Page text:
- Senergy Technical Services (USA) LLC (STS) offers a supply chain mapping in a 3-step process involving defining the product to be traced, compiling a list of suppliers, and verifying the commercial link between suppliers and traceability of input and output at each stage of the supply chain.
Marking and Tagging
- Oritain developed a unique method of identifying the origin of products based on the naturally occurring chemical and physical properties in raw materials, such as minerals, fibers, and water. This method allows Oritain to determine the authenticity of products and ensure that they have been ethically sourced and produced without forced labor.
- TailorLux GmbH provides industrial marking solutions to ensure material authenticity for recycling, product protection, and digitization of bulk materials.
- Covisus offers a revolutionary tag-less track and trace solution called Vtag, which uses the intrinsic surface features of an item to uniquely identify it without any modifications. This provides covert and true item-level traceability and authentication without requiring any alterations to the item.
- Sourcemap Inc. provides a digital platform to trace products using GPS points and transaction tracking.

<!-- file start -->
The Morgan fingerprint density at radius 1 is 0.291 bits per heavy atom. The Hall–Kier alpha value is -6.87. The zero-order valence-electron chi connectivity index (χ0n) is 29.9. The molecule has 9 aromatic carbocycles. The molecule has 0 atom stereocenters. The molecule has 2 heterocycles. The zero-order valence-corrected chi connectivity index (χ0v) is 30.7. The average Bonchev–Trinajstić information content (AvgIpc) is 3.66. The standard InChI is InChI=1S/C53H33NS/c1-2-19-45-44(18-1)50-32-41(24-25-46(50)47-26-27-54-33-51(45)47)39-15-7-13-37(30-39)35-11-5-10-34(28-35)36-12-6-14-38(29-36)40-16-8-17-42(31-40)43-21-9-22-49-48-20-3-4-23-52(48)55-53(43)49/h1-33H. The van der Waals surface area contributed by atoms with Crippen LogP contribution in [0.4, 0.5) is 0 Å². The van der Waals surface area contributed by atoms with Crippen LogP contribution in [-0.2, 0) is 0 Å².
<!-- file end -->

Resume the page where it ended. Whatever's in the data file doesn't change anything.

- Haelixa provides solutions to physically mark, trace, and authenticate textiles along the supply chain for transparency. Haelixa’s unique DNA marker is spread on the fiber at each stage, and a forensic test is conducted using yarn or fabric to verify the final garment. Well-known fashion brands and suppliers have implemented their solutions and sell “marked and traced by Haelixa” garments in retail stores.
- Applied DNA Sciences, Inc. (ADNAS) provides innovative supply chain traceability solutions for forced labor compliance, using DNA tagging, DNA genotyping, and isotope testing. They focus on nucleic acids and have developed a complete tracking system through their three pillars, with a particular emphasis on cotton supply chains.
- Flora Trade Inc. provides risk management solutions using forensic chemistry and data science. Flora Trace analyzes isotopes from soil and fertilizer to create an “origin fingerprint” of materials.